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Earnings Recap: Accenture's Stellar Q4 Results

By Brian Withers and Neil Patel – Oct 23, 2021 at 8:15AM

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For the full year, Accenture hit record revenue of $50.5 billion, an 11% year-over-year increase.

Accenture (ACN 1.10%) recently reported outstanding fourth-quarter results, despite a tremendously difficult year impacted by COVID-19. In this video clip from "Beat & Raise," recorded on Sept. 24, contributors Brian Withers and Neil Patel unpack the latest earning report to show how the company knocked it out of the park. 

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Brian Withers: Well, we're going to kick it off with Accenture first, ticker symbol, ACN and Neil, this one's yours, right?

Neil Patel: Thanks, Brian. Yeah, Accenture recorded their fiscal Q4 and full-year 2021 results earlier this week. Pretty positive quarter. The stock pop two percent right after the announcement. Just some high-level overview of the earnings. Q4 revenue of 13.4 billion was up 21 percent year-over-year, and that beat Wall Street estimates by 100 million. Q4 adjusted EPS of $2.20 was up 29 percent year-over-year. Pretty big beat. Again, that was not off a weak comparison in the prior-year period. I think revenues were flat or slightly up in the year-ago period, so still a nice increase there. Then for the full year, Accenture hit record revenues of 50.5 billion, and that's an 11 percent year-over-year increase. Fiscal full-year 2021 adjusted EPS of $8.80, which was up 18 percent year-over-year.

Turning to guidance now, for the current quarter revenue is expected to come in between 13.9 and 14.35 billion, which would be about 20 percent growth at the midpoint. For the full year, revenue growth is expected to be 12 percent to 15 percent. That came in ahead of Wall Street estimates, so that's why you saw the positive reaction in the stock price. Again, for the full year, EPS growth is expected to be 13 to 16 percent, free cash flow of 7.5 to eight billion dollars for the full year. Just to dig in a little bit, the operating margin for the full-year was up 40 basis points came in at 15.1 percent. Free cash flow in the fourth quarter was $2.2 billion and 8.4 billion for the full year, so this is a pretty perennial cash-generator, and how companies that sell physical goods have something called backlog. For Accenture, they report their bookings.

For the most recent quarter, Accenture booked $15 million of new bookings, which is basically future revenue contracts that they signed with clients for outsourcing, for consulting services, and so you want to see that number higher than your current revenue. That kind of forecast that there's growth on the horizon. That was positive. Then for the full year, Accenture booked 59.3 billion in bookings, which was another record for the company, that was up 20 percent from the prior year. Again, I talked about how the company generates a lot of cash, unsurprisingly, they increased their dividend by 10 percent this year and management authorized another $3 billion of share repurchases, bringing the total authorization up to $6.3 billion. That's after the company returned 5.9 billion in cash to shareholders in the prior, and this past year.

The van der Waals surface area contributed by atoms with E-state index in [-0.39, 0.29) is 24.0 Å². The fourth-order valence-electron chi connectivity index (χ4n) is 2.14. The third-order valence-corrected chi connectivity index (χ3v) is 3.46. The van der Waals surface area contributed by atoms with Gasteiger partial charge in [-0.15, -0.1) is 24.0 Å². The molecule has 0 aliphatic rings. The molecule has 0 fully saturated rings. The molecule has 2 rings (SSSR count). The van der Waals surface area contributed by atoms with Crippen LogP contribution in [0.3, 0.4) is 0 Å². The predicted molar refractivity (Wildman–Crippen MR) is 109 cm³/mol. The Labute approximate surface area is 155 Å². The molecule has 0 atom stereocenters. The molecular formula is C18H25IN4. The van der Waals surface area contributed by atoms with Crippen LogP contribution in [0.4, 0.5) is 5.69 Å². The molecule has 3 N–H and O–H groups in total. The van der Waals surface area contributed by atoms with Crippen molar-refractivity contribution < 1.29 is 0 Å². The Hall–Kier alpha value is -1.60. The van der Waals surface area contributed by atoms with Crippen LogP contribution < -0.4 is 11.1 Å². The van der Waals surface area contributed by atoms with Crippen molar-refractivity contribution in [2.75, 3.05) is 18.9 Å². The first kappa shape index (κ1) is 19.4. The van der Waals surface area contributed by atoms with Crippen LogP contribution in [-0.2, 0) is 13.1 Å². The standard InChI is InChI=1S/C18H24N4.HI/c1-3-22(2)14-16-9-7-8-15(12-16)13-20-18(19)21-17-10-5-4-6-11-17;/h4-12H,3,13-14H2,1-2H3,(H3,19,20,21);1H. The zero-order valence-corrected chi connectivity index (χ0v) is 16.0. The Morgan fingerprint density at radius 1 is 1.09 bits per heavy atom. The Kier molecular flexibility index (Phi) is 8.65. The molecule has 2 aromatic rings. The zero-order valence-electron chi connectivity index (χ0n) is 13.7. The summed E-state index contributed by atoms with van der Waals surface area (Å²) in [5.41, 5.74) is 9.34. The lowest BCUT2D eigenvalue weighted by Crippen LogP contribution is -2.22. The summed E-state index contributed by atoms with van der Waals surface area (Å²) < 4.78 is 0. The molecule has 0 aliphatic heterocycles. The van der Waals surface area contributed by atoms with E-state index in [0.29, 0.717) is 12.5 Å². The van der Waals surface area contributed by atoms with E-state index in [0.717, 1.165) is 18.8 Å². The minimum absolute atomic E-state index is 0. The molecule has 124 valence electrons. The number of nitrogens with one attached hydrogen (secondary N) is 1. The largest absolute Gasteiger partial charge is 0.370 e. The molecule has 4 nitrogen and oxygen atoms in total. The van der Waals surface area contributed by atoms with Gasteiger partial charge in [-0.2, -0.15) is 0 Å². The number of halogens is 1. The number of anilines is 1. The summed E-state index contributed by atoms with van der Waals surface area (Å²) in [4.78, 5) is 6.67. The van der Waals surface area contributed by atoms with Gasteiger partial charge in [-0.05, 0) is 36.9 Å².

Then looking to the company's geographies, Accenture breaks out revenue from North America, from Europe, and then from growth markets which is Asia-Pacific, Lat Am and Middle East, and Africa. You saw close to 20 percent revenue growth across the board. As it stands today, North America represents just under half of total revenue. That's shrinking over time. Europe represents 32 percent of revenue and growth markets is 21 percent. One thing I want to point out is, Accenture is operating margin in their North American segment is pretty much significantly higher than its operating margin in Europe and the growth markets. As you see those other geographic segments sort of grow their revenue, you can see it won't be surprising to see the company's overall operating margins creep up over time, which is obviously a good sign.

Then also, there are really no concentration risks for Accenture. They primarily serve five different industry groups. Communications Media Tech, up 23 percent in the quarter. Financial Services up 20 percent in the quarter, Health and Public Services up 18 percent in the quarter. Products up 25 percent in the quarter, and resources up 13 percent. None of these groups account for more than 27 percent of Accenture's revenue, so pretty diversified geographically. As far as the industry groups are concerned.

Withers: You know, I haven't followed Accenture very much but this is a stellar result. I'm looking at it, they have a really nice infographic that really highlights the business. If you ask me to peg Accenture's revenue for the year, I never would've guessed that it was in the $51 billion number, an increase of 11 percent in local currency is just in a tremendously difficult year with companies pulling back on spend for coronavirus. These guys have knocked it out of the park.

Neil Patel has no position in any of the stocks mentioned. The Motley Fool owns shares of and recommends Accenture. The Motley Fool has a disclosure policy.

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